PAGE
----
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Highlights from the 28th Chaos Communications Congress

by John Flanagan on Flickr

'Child's Play' shared by John Flanagan on Flickr (CC BY 2.0)

‘Twas the night before Christmas, and all through the house, hackers looked at each other and said : “w00t! Only two days to go until 28c3″.

The Chaos Communications Congress is the annual meetup of Germany's Chaos Computer Club, one of the oldest hacker collectives in the world. It takes place in Berlin every year at the height of the holiday season between Christmas and New Year's Eve, a time when only the dedicated European computer obsessive would leave their family and friends to spend four days in a conference centre with like-minded hackers and geeks.

The programme mixes technical talks from the security and free software worlds with talks about online rights and hacktivism, and is well known for breaking new issues that go on to be important in the wider world. Alongside the talks are space for Europe's computer clubs and hackspaces to demonstrate their current projects, as well as break out spaces for workshopping new tools and projects, and labs offering introductions to things like Arduino-based electronics, 3D printing and even lock-picking.

This year was the 28th Chaos Communications Congress (28c3 for short) and my third time going. Here are my highlights.

Roger Dingledine and Jacob Applebaum on TOR

For me, this talk illustrates the central role the hacker community is now playing in world events. The conference opened with a set piece from Evgeny Morozov on the perils of networked, digital surveillance, but it was this talk on Day 2 about the experiences of the TOR community with national network control infrastructures that felt like it united people at 28c3 against surveillance as a concept and a technology, in free societies as well as oppressed ones. The tub-thumping and the casual allusions to the technical vulnerabilities of state censorship technologies were tempered by the pair's obvious expertise and considered ethical attitude. Gold.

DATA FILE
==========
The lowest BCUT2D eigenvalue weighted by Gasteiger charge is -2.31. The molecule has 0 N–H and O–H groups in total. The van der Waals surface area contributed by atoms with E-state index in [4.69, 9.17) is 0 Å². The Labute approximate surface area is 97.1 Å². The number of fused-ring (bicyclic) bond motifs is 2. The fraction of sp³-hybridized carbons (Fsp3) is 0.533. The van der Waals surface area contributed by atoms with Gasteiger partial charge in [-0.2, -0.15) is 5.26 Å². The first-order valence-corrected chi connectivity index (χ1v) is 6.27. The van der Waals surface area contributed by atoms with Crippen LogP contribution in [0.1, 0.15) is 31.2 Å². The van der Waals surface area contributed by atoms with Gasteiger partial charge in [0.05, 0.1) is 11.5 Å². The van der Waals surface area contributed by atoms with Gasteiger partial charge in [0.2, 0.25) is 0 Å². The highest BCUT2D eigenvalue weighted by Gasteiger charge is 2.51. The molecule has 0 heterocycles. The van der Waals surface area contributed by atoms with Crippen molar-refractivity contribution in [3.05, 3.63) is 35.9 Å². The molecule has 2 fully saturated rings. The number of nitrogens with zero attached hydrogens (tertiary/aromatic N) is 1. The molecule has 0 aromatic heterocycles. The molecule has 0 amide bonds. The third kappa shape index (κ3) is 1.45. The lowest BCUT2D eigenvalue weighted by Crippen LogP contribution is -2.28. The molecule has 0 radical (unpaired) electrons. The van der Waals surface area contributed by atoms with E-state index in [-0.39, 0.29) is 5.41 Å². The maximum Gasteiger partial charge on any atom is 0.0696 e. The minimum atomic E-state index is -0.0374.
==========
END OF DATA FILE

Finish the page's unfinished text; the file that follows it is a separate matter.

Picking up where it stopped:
Defending mobile phones

Two years ago, at 26c3, Karsten Nohl announced that the GSM encryption protocol had been cracked. This year, he detailed how network operators should be securing their networks while they upgrade the encryption, and asked the community to help him keep track of how the operators perform. He also previewed a new project, CatcherCatcher, which will track the activity of IMSI catchers on behalf of phone users. IMSI catchers are thought to be increasingly used by law enforcement agencies to track people via their mobile phones.

The coming war on general computation

An expertly delivered talk in which Cory Doctorow reminded congress that “information appliances” (like iPads, Kindles and all the rest) are simply fully functional computers with spyware in them out-of-the-box: “All attempts at controlling PCs converge on rootkits and all attempts at controlling the network converge on surveillance”.

Sovereign keys

The EFF's Peter Eckersley proposes a way to fix the broken Certificate Authority system.

Towards a Single Secure European Cyberspace?

A beautifully constructed lecture by Suso Baleato cross-referencing the rhetoric used by European legislators to erode internet freedoms with the character of the new, networked activism which I ruin at the end by asking a stupid question no-one understands.

The hallway track

Random cool stuff I found out about from talking to people in and around the conference: the Open Source Next Generation Multicopter; the Hackerbus and Code Hero.

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